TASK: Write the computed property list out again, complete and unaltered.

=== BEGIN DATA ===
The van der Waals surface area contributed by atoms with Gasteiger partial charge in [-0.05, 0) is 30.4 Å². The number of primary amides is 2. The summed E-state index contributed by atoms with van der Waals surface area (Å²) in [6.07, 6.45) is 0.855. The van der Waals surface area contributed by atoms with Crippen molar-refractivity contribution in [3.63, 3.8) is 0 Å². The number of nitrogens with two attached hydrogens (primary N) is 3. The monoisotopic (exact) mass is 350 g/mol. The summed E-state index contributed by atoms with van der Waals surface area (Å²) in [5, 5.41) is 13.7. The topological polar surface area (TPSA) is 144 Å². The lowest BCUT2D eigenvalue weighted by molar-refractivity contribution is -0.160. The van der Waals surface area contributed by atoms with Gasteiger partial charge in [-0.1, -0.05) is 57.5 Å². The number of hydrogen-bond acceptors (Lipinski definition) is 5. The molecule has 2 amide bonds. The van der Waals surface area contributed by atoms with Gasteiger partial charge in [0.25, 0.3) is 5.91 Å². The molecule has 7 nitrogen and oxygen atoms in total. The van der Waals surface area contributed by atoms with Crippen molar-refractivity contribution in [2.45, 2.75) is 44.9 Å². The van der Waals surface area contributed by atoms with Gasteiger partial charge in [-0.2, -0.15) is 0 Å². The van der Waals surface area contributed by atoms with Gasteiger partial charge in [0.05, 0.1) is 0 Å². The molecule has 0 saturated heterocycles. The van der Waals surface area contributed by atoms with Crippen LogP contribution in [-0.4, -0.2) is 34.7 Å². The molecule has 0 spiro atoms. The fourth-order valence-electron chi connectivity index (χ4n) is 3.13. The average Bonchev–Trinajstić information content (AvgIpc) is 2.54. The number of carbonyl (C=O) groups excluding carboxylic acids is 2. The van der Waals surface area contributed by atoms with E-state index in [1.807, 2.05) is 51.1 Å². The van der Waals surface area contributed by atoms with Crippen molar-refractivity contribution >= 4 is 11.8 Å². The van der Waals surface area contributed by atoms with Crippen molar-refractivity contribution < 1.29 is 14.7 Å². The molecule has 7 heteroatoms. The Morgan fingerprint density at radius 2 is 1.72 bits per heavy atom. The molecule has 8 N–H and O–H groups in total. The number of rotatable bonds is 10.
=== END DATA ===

The van der Waals surface area contributed by atoms with Gasteiger partial charge in [-0.05, 0) is 30.4 Å². The number of primary amides is 2. The summed E-state index contributed by atoms with van der Waals surface area (Å²) in [6.07, 6.45) is 0.855. The van der Waals surface area contributed by atoms with Crippen molar-refractivity contribution in [3.63, 3.8) is 0 Å². The number of nitrogens with two attached hydrogens (primary N) is 3. The monoisotopic (exact) mass is 350 g/mol. The summed E-state index contributed by atoms with van der Waals surface area (Å²) in [5, 5.41) is 13.7. The topological polar surface area (TPSA) is 144 Å². The lowest BCUT2D eigenvalue weighted by molar-refractivity contribution is -0.160. The van der Waals surface area contributed by atoms with Gasteiger partial charge in [-0.1, -0.05) is 57.5 Å². The number of hydrogen-bond acceptors (Lipinski definition) is 5. The molecule has 2 amide bonds. The van der Waals surface area contributed by atoms with Gasteiger partial charge in [0.25, 0.3) is 5.91 Å². The molecule has 7 nitrogen and oxygen atoms in total. The van der Waals surface area contributed by atoms with Crippen molar-refractivity contribution in [2.45, 2.75) is 44.9 Å². The van der Waals surface area contributed by atoms with Gasteiger partial charge in [-0.2, -0.15) is 0 Å². The van der Waals surface area contributed by atoms with Gasteiger partial charge in [0.05, 0.1) is 0 Å². The molecule has 0 saturated heterocycles. The van der Waals surface area contributed by atoms with Crippen LogP contribution in [-0.4, -0.2) is 34.7 Å². The molecule has 0 spiro atoms. The fourth-order valence-electron chi connectivity index (χ4n) is 3.13. The average Bonchev–Trinajstić information content (AvgIpc) is 2.54. The number of carbonyl (C=O) groups excluding carboxylic acids is 2. The van der Waals surface area contributed by atoms with E-state index in [1.807, 2.05) is 51.1 Å². The van der Waals surface area contributed by atoms with Crippen molar-refractivity contribution >= 4 is 11.8 Å². The van der Waals surface area contributed by atoms with Crippen molar-refractivity contribution < 1.29 is 14.7 Å². The molecule has 7 heteroatoms. The Morgan fingerprint density at radius 2 is 1.72 bits per heavy atom. The molecule has 8 N–H and O–H groups in total. The number of rotatable bonds is 10.